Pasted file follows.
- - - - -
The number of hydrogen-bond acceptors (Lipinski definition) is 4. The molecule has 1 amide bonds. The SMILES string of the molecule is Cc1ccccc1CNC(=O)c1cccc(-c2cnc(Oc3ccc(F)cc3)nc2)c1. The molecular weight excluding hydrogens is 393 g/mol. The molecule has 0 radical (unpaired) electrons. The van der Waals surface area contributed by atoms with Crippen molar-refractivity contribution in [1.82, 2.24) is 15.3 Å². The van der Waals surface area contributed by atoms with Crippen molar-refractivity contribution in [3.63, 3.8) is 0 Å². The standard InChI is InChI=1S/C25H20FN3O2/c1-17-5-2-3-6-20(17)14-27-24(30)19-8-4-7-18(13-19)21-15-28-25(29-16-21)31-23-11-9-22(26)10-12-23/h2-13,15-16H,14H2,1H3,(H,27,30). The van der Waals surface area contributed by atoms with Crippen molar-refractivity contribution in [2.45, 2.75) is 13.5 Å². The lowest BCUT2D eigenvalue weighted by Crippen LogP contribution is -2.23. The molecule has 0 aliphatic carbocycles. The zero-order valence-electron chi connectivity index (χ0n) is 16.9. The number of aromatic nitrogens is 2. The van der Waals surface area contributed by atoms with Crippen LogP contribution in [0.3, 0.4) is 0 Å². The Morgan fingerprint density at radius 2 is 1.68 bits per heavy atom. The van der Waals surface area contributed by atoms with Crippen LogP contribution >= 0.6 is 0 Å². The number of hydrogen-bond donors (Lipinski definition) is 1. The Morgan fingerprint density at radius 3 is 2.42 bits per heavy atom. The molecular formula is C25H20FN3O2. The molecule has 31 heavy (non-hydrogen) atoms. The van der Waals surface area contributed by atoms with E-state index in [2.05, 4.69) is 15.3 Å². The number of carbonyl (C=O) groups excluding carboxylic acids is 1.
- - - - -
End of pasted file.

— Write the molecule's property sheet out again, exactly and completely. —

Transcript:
The number of hydrogen-bond acceptors (Lipinski definition) is 4. The molecule has 1 amide bonds. The SMILES string of the molecule is Cc1ccccc1CNC(=O)c1cccc(-c2cnc(Oc3ccc(F)cc3)nc2)c1. The molecular weight excluding hydrogens is 393 g/mol. The molecule has 0 radical (unpaired) electrons. The van der Waals surface area contributed by atoms with Crippen molar-refractivity contribution in [1.82, 2.24) is 15.3 Å². The van der Waals surface area contributed by atoms with Crippen molar-refractivity contribution in [3.63, 3.8) is 0 Å². The standard InChI is InChI=1S/C25H20FN3O2/c1-17-5-2-3-6-20(17)14-27-24(30)19-8-4-7-18(13-19)21-15-28-25(29-16-21)31-23-11-9-22(26)10-12-23/h2-13,15-16H,14H2,1H3,(H,27,30). The van der Waals surface area contributed by atoms with Crippen molar-refractivity contribution in [2.45, 2.75) is 13.5 Å². The lowest BCUT2D eigenvalue weighted by Crippen LogP contribution is -2.23. The molecule has 0 aliphatic carbocycles. The zero-order valence-electron chi connectivity index (χ0n) is 16.9. The number of aromatic nitrogens is 2. The van der Waals surface area contributed by atoms with Crippen LogP contribution in [0.3, 0.4) is 0 Å². The Morgan fingerprint density at radius 2 is 1.68 bits per heavy atom. The van der Waals surface area contributed by atoms with Crippen LogP contribution >= 0.6 is 0 Å². The number of hydrogen-bond donors (Lipinski definition) is 1. The Morgan fingerprint density at radius 3 is 2.42 bits per heavy atom. The molecular formula is C25H20FN3O2. The molecule has 31 heavy (non-hydrogen) atoms. The van der Waals surface area contributed by atoms with E-state index in [2.05, 4.69) is 15.3 Å². The number of carbonyl (C=O) groups excluding carboxylic acids is 1.